Article originally featured on HomeCareMag
Prevent Secondary Infection & Keep Staff Safe
In the midst of the novel coronavirus pandemic, statistics are demonstrating that telemedicine services offer the potential to improve access to quality care while reducing strain on patients, family caregivers, nurses and physicians. A 2019 study from the American Telemedicine Association demonstrated that the quality of health care services delivered via telemedicine are as good as those given in traditional in-person consultations. For health care systems, home telehealth options can help address the challenge of rising costs while also preventing the spread of disease from person to person. With the added strain of having to make adjustments to cope with the COVID-19 pandemic, telemedicine is being implemented more widely as policymakers, including as the Centers for Medicare & Medicaid Services (CMS), have increased access by waiving restrictions. Providers are focusing on improving telehealth strategies to meet the needs of patients and home health partners.
Between 2013 and 2017, 82% of all nursing facilities across the U.S. suffered from some level of infection control deficiency, according to a 2020 report released by the U.S. Government Accountability Office, with nearly half of those cited for “persistent problems” in controlling infection at the facility for multiple consecutive years. The COVID-19 pandemic has illuminated the need for telemedicine and the positive impact it has on eliminating an avenue of exposure to patients of all ages and seniors, in particular. Virtual consultations offer flexibility to health care providers, allowing them to see patients who are safely at home, protecting both staff and patients from exposure. Never have the stakes been so high and never has it been more imperative to find ways to deliver care to those who need it, when they need it, all while protecting clinicians and their communities.
Telehealth provides the ability to practice social distancing by treating both noninfectious and infectious patients virtually in their homes. Not only does the use of telemedicine prevent ill people from infecting other patients at clinics, hospitals and doctors’ offices, it also helps keep medical professionals safe while preserving the extremely in-demand personal protective equipment (PPE) that shields practitioners from the direct transfer of bacteria and viruses that spread diseases. Telehealth is showing seniors alternative ways to safely access physician care and giving them enhanced access to specialty care.
Telehealth is showing today’s seniors how they can live out their golden years healthy and equipped with the proper medical tools. At Vohra Wound Physicians, we are working with scientists at the University of Miami to expand specialized telehealth services for wound care patients. The need in the market led to the development of a telehealth wound care service for patients who are managing their wounds at home. Since mid-March, Vohra’s telemedicine encounters for patients in skilled nursing and assisted living facilities have increased by more than 8,000%, demonstrating the strong demand for real-time video consultations. Through Vohra@Home, patients can now readily access physician consultations to diagnose and provide treatment recommendations for all types of wounds, including, but not limited to, commonly occurring pressure ulcers, diabetic foot wounds and venous ulcers.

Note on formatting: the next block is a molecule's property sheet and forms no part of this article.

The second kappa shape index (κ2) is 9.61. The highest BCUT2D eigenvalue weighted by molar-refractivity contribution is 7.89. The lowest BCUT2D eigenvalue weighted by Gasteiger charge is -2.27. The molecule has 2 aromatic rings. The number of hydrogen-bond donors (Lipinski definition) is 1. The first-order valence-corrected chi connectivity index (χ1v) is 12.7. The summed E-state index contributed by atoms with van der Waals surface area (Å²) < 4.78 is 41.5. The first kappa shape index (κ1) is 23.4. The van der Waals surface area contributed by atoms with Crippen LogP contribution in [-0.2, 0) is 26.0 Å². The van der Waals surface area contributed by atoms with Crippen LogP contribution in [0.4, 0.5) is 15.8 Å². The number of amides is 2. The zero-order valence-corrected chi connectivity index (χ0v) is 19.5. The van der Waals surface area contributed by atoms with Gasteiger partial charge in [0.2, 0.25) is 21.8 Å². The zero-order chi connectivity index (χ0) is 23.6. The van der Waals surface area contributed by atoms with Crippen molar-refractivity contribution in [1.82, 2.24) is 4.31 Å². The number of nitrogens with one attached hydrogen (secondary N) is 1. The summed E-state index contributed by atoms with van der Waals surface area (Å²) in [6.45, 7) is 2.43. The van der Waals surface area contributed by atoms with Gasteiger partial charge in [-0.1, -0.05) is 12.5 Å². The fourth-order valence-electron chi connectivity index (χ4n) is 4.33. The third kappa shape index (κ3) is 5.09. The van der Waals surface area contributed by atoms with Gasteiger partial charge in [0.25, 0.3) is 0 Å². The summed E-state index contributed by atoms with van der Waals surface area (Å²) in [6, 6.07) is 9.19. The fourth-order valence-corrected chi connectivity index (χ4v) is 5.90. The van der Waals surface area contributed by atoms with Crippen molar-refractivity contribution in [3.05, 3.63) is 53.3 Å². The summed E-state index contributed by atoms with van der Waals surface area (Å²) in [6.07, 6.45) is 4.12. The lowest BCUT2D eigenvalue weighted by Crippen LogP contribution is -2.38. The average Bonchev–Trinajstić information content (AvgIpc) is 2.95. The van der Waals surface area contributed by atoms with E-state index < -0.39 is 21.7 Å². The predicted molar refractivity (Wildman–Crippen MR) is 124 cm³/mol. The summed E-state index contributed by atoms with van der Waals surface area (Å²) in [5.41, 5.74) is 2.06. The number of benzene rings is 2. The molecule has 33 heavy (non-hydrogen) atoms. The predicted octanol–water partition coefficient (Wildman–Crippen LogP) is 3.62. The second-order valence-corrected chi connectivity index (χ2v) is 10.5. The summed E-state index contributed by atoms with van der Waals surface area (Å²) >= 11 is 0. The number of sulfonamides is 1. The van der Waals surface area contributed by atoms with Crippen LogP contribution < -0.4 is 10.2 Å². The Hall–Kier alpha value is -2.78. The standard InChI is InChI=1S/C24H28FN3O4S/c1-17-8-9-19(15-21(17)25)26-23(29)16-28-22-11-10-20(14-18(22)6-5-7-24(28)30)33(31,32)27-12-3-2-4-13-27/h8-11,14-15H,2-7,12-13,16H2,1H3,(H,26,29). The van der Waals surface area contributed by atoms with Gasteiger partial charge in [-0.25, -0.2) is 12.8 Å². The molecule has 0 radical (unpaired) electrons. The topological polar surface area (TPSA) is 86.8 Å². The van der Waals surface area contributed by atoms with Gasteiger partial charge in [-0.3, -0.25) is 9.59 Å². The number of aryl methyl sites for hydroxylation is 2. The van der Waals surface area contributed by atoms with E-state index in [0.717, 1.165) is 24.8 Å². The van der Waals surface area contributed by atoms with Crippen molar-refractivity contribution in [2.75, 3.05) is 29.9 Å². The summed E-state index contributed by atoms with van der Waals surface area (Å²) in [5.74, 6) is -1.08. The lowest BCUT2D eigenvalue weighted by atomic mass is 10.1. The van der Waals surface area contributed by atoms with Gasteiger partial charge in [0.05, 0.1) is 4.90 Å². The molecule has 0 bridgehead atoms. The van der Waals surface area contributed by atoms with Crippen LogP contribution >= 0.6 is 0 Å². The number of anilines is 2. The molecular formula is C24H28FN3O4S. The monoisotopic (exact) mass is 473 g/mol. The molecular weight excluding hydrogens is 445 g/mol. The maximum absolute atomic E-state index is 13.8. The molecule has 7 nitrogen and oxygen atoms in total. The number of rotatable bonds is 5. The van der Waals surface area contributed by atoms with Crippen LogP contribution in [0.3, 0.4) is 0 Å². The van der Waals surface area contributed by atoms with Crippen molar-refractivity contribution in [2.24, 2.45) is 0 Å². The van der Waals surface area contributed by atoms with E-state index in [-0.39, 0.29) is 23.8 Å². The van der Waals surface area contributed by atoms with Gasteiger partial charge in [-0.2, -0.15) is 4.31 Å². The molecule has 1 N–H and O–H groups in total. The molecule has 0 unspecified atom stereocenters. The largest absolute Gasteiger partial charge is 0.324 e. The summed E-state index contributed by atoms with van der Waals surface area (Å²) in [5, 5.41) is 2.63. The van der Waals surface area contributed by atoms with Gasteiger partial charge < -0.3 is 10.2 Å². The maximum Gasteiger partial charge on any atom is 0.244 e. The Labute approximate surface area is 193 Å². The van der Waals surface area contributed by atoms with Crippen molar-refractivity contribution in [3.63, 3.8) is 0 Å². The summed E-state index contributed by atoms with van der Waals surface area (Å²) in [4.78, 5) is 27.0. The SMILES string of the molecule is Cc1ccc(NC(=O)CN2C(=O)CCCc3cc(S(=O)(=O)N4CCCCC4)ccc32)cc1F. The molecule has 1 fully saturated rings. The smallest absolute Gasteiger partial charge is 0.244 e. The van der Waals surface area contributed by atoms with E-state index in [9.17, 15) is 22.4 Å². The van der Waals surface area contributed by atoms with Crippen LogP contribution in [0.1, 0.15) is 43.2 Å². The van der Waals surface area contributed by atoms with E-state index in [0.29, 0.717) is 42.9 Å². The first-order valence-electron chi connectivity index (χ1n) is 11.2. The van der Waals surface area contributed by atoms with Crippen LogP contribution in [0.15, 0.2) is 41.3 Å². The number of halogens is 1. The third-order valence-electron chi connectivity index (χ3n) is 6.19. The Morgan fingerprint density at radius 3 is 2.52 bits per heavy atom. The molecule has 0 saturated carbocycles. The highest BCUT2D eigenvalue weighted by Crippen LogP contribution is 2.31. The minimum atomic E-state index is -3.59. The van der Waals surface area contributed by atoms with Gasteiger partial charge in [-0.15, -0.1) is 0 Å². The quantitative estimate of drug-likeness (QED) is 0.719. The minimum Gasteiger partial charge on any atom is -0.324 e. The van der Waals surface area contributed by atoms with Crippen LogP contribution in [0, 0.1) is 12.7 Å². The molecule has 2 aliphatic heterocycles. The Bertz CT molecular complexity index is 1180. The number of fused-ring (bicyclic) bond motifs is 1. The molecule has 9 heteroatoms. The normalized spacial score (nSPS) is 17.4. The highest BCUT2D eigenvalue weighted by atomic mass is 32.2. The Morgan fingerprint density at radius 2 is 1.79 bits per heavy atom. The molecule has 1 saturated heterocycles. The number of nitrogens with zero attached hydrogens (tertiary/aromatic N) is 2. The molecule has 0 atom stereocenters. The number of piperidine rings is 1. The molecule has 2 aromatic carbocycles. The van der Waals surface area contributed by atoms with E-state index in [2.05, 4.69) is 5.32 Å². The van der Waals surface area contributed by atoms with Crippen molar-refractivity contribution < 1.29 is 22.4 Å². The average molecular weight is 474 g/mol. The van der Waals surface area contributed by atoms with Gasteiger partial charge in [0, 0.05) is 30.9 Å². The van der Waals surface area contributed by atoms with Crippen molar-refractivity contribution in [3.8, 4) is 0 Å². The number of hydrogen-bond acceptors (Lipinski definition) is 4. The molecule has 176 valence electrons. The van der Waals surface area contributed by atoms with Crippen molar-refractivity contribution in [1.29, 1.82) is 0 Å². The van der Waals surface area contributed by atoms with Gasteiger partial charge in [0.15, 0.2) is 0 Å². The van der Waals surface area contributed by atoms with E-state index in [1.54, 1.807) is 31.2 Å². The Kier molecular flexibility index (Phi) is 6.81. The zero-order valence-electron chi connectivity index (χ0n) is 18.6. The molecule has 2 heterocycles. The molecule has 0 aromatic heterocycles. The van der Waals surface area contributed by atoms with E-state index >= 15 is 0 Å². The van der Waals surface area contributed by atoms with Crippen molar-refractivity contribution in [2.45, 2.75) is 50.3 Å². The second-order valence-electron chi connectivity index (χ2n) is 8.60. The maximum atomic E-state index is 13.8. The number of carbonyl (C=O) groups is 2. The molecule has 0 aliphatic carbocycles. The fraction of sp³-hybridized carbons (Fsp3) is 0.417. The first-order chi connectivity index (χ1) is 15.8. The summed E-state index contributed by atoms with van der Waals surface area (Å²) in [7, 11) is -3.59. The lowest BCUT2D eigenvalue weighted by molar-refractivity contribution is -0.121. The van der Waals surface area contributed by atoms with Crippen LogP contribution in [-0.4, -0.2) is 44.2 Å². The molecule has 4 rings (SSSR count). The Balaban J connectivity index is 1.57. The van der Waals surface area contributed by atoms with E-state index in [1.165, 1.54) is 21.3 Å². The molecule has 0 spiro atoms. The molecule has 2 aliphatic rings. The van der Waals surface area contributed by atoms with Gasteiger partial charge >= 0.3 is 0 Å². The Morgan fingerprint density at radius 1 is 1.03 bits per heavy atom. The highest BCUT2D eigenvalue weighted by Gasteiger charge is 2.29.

It is expected that as demand for telemedicine continues to increase, companies will continue to implement innovative ways to serve patients and prevent the spread of COVID-19, especially to vulnerable senior populations. The coronavirus pandemic has all but forced people to use telehealth when before, only 9% had ever tried online care, according a J.D. Power satisfaction survey. According to a new survey from Sykes, 72% of people say they would use telemedicine to be screened for coronavirus, and two-thirds of respondents say COVID-19 has increased their willingness to try telehealth in the future. However, people over 55 expressed concern about the validity of telemedicine and whether it can work for more than minor ailments. Ultimately, further education will be required for people to understand the benefits and value of telehealth moving forward.
Clinicians can screen patients, answer questions and make recommendations without any exposure to a hospital or a clinic. Geographical location, lack of transportation and mobility issues are no longer a barrier to a visit with a physician or home health clinician, thanks to telemedicine. Immediate access to specialists improves care and helps ensure better outcomes and prevents hospitalizations. It also provides peace of mind and safety for both patients and their loved ones knowing that help is just a video call away.